Campos was not afraid to venture out from the comfort zone of the penalty area either and was, in general, a player who embraced the extremes of being a goalkeeper.
And there were those kits.
Unknown to the wider world beforehand, Campos became a household name after World Cup '94 in part thanks to the astonishingly bright kits he would wear. They were fluorescent and extravagant, and were meant to be all of his designing, too.
Now Campos probably didn't pick up match style kudos, but he certainly got noticed.
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Okay, Harald Schumacher, now there was a goalkeeper who had a definite air of craziness about him.
This, of course, is based especially on one notorious incident, that crazy excuse for a 'tackle' on France's Patrick Battiston in the semifinal of the 1982 World Cup. Click here, the video does all the talking on this occasion.
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In an ideal world more footballers would be as captivating as David James is.
On the pitch you get the goalkeeper who has been one of England's top players in the position for the best part of two decades, his spell at Portsmouth in particular epitomising him at his most effective and commanding. Yet this was also the same player whose mistakes at club and international level also earned him the unfortunate nickname of "Calamity James."
Off the pitch you get the young man who in his Liverpool days may or may not have damaged his ability to perform by playing too many computer games, who later on became one of football's most famous arts lovers, started his own Malawi-aiding foundation and also wrote a weekly column for The Observer newspaper that displayed his own intelligent and passionate take on many different aspects of football.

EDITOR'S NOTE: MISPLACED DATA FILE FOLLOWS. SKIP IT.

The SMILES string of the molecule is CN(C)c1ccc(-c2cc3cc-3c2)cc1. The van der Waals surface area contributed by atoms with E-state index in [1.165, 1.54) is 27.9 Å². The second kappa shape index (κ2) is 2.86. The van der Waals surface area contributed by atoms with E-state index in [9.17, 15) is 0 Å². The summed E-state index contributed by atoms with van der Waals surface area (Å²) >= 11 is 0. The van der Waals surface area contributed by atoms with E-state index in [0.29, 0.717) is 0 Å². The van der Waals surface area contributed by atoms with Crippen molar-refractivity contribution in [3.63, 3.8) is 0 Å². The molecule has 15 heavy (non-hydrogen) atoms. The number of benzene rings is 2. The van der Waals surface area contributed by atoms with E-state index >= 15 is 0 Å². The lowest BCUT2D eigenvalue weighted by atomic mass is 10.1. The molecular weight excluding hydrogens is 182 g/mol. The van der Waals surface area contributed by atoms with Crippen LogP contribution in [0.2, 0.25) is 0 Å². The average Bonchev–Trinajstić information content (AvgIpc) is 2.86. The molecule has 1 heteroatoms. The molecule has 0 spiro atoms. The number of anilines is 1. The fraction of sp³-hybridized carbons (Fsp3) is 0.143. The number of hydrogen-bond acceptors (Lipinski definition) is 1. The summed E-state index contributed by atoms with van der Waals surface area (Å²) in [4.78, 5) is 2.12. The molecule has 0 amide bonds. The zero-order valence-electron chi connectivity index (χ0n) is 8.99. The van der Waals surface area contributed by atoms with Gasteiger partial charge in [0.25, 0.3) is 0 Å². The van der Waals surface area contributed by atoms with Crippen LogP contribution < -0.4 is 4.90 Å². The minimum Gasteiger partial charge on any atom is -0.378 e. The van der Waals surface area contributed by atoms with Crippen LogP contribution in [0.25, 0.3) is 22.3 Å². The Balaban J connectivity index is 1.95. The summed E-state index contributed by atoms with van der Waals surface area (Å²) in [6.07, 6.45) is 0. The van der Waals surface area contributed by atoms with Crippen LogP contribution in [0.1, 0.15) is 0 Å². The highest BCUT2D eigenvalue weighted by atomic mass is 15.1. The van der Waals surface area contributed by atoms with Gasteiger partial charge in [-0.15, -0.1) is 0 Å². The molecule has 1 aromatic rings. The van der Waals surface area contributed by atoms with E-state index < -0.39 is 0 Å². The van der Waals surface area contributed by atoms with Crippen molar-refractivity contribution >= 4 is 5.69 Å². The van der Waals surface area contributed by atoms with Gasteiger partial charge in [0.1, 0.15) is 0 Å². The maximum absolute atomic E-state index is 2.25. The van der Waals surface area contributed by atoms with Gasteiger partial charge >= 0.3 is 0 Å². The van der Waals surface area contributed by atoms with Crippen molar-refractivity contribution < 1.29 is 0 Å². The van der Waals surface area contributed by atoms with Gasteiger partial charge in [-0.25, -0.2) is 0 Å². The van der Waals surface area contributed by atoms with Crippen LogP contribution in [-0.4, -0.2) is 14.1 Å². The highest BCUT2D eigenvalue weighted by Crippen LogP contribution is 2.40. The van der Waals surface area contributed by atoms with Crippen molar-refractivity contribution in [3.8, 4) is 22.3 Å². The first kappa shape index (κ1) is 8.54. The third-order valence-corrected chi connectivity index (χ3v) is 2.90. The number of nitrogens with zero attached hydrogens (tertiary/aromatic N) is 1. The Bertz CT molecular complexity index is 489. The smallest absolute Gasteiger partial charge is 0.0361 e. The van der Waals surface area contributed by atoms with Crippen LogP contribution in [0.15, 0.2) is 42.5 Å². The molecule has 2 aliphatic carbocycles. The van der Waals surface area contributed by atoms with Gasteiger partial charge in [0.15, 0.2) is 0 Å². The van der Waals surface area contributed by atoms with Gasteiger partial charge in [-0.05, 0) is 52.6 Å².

Somewhere in between all this there were a vast range of hairstyles that would give David Beckham's penchant for changing his hair a run for his money.
If you're not familiar with Bert Trautmann, his is a story well worth looking into beyond this little entry here.
The former German prisoner-of-war remained in England after World War II ended and in 1948 joined Manchester City, going onto enjoy a fine career with the club.
Now Trautmann is of a different era to most players on this list, but his entry on it is not because of any real flamboyance, crazy playing style or general appearance. It is because in one famous match he epitomised why goalkeepers are truly a different breed.
In the 1956 FA Cup Final against Birmingham City, Trautmann and his side were 3-1 up when with around 15 minutes to go he dived at the feet of Peter Murphy as they both went for the ball. In the process, the German keeper broke his neck.
Trautmann was not aware of the extent of his injury, but having been momentarily knocked unconscious he played on regardless, knowing there were no substitutions back then. Not only did he stay on, he continued to perform heroically to keep his City side in the game.
Fortune was on his side that the injury was not worse, and rather than a terrible tragedy it became a tale that has been passed on down generations of English football fans. Simply extraordinary.
All goalies are crazy, but yeah, some are definitely crazier than others.